Microchip introduces high level synthesis design suite for PolarFire FPGAs

One of the challenges around the popularity of FPGAs in edge computing is that the majority of edge compute, computer vision and industrial control algorithms are developed natively in C++ by developers with little or no knowledge of FPGA hardware. Microchip Technology has therefore developed the SmartHLS high level synthesis design workflow for its PolarFire FPGA families. The suite enhances productivity and ease of design by allowing C++ algorithms to be directly translated to FPGA-optimised register transfer level (RTL) code.

It enhances Microchip’s Libero SoC design tool suite to make the mid-range PolarFire and PolarFire SoC platforms accessible to algorithm developers without them having to become FPGA hardware experts, observed Bruce Weyer, vice president of Microchip’s FPGA business unit.

“Together with our VectorBlox Neural Network Software Development Kit these tools will greatly improve designers’ productivity in creating cutting-edge solutions using C/C++ based algorithms for applications such as embedded vision, machine learning, motor control and industrial automation using FPGA-based hardware accelerators.”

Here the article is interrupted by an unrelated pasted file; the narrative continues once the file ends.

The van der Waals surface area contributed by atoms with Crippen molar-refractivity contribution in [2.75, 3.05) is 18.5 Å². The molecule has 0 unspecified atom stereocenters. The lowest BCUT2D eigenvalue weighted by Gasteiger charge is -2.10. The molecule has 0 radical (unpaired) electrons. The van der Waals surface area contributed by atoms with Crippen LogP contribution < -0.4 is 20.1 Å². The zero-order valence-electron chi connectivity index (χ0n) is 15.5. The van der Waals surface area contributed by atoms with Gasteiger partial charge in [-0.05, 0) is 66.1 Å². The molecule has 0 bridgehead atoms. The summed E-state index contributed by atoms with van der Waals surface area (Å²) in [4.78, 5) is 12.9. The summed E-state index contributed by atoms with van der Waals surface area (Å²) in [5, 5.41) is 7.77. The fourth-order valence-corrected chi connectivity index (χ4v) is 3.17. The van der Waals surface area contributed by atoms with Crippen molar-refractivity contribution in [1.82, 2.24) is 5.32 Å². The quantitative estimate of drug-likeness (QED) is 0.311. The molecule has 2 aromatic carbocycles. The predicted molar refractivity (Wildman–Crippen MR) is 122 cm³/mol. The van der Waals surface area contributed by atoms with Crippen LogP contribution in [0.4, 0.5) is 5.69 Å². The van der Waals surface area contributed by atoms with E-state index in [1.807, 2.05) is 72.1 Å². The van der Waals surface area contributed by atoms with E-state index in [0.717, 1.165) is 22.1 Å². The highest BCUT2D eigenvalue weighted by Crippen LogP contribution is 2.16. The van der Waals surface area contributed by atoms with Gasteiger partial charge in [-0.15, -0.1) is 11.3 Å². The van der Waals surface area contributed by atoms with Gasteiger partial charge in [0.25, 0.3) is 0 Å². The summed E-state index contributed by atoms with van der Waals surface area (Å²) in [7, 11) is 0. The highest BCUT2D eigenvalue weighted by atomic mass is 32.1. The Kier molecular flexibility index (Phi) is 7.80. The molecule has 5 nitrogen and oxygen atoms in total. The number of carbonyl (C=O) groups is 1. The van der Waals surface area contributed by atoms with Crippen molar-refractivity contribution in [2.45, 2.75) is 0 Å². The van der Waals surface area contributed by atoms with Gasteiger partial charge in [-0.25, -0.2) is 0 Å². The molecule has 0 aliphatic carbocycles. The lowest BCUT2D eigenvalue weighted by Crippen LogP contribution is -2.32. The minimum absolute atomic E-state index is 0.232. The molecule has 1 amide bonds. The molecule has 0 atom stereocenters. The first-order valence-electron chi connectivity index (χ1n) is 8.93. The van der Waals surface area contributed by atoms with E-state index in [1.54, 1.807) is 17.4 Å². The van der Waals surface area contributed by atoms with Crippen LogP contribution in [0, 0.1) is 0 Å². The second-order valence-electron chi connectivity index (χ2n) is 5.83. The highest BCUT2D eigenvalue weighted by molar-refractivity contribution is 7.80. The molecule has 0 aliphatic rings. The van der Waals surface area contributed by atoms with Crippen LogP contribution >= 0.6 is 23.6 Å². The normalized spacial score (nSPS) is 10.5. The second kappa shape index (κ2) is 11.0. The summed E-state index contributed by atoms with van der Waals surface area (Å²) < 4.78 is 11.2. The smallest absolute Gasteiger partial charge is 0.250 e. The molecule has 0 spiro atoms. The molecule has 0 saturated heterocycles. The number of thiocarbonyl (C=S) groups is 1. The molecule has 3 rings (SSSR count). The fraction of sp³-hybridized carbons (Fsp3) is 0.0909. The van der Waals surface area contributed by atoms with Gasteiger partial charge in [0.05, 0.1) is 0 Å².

The SmartHLS design suite is based on the open source Eclipse integrated development environment (IDE) and uses C++ software code to generate a hardware description language intellectual property (HDL IP) component for integration into Microchip’s Libero SmartDesign projects. As a result, engineers can describe hardware behaviour at a higher level of abstraction than is possible with traditional FPGA RTL tools, said Microchip.

According to the company, it also improves productivity while reducing development time through a multi-threading application programming interface (API) that executes hardware instructions concurrently and simplifies the expression of complex hardware parallelism as compared to other HLS offerings.

The SmartHLS tool requires up to 10 times fewer lines of code than an equivalent RTL design, with the resulting code being easier to read, understand, test, debug and verify. The tool also simplifies exploration of hardware microarchitecture design trade-offs and enables a developer’s pre-existing C++ software implementations to now be used with PolarFire FPGAs and FPGA SoCs.

According to Microchip, its PolarFire FPGAs and FPGA SoCs offer the industry’s lowest power at mid-range densities. The company recently announced low-density additions to the family that consume half the static power of alternatives in what is claimed to be the world’s smallest thermal footprint, to reduce system costs and meet thermal management requirements without forfeiting bandwidth. These FPGAs,  as well as the company’s SmartFusion 2 FPGAs and IGLOO 2 FPGAs are also supported by the SmartHLS tool.

Developers can initiate designs now using the SmartHLS v2021.2 tool, available via the Microchip website. It is part of the Libero SoC V2021.2 design suite and can also be used as stand-alone software.


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